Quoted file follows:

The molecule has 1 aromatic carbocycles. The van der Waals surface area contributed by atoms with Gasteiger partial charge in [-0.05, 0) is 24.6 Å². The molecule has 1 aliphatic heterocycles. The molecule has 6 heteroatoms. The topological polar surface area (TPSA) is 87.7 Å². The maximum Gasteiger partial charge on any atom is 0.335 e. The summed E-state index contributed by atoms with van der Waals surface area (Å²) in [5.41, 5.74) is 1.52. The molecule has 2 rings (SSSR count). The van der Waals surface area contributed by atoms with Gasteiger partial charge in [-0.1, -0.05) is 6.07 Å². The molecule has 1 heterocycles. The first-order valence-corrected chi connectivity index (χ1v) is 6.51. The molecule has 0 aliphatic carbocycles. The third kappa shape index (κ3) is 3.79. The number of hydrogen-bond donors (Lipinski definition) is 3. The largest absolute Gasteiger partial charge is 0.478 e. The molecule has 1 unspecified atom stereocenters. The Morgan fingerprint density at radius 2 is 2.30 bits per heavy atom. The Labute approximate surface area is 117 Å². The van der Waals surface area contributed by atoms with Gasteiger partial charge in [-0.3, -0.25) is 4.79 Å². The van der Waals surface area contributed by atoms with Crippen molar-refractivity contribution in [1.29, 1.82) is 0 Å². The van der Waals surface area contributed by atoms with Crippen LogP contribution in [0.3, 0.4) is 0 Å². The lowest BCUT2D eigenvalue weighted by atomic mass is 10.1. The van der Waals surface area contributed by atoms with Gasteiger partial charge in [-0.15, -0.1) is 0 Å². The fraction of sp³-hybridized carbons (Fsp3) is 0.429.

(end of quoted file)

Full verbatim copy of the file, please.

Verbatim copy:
The molecule has 1 aromatic carbocycles. The van der Waals surface area contributed by atoms with Gasteiger partial charge in [-0.05, 0) is 24.6 Å². The molecule has 1 aliphatic heterocycles. The molecule has 6 heteroatoms. The topological polar surface area (TPSA) is 87.7 Å². The maximum Gasteiger partial charge on any atom is 0.335 e. The summed E-state index contributed by atoms with van der Waals surface area (Å²) in [5.41, 5.74) is 1.52. The molecule has 2 rings (SSSR count). The van der Waals surface area contributed by atoms with Gasteiger partial charge in [-0.1, -0.05) is 6.07 Å². The molecule has 1 heterocycles. The first-order valence-corrected chi connectivity index (χ1v) is 6.51. The molecule has 0 aliphatic carbocycles. The third kappa shape index (κ3) is 3.79. The number of hydrogen-bond donors (Lipinski definition) is 3. The largest absolute Gasteiger partial charge is 0.478 e. The molecule has 1 unspecified atom stereocenters. The Morgan fingerprint density at radius 2 is 2.30 bits per heavy atom. The Labute approximate surface area is 117 Å². The van der Waals surface area contributed by atoms with Gasteiger partial charge in [-0.3, -0.25) is 4.79 Å². The van der Waals surface area contributed by atoms with Crippen molar-refractivity contribution in [1.29, 1.82) is 0 Å². The van der Waals surface area contributed by atoms with Crippen LogP contribution in [0.3, 0.4) is 0 Å². The lowest BCUT2D eigenvalue weighted by atomic mass is 10.1. The van der Waals surface area contributed by atoms with Gasteiger partial charge in [-0.15, -0.1) is 0 Å². The fraction of sp³-hybridized carbons (Fsp3) is 0.429.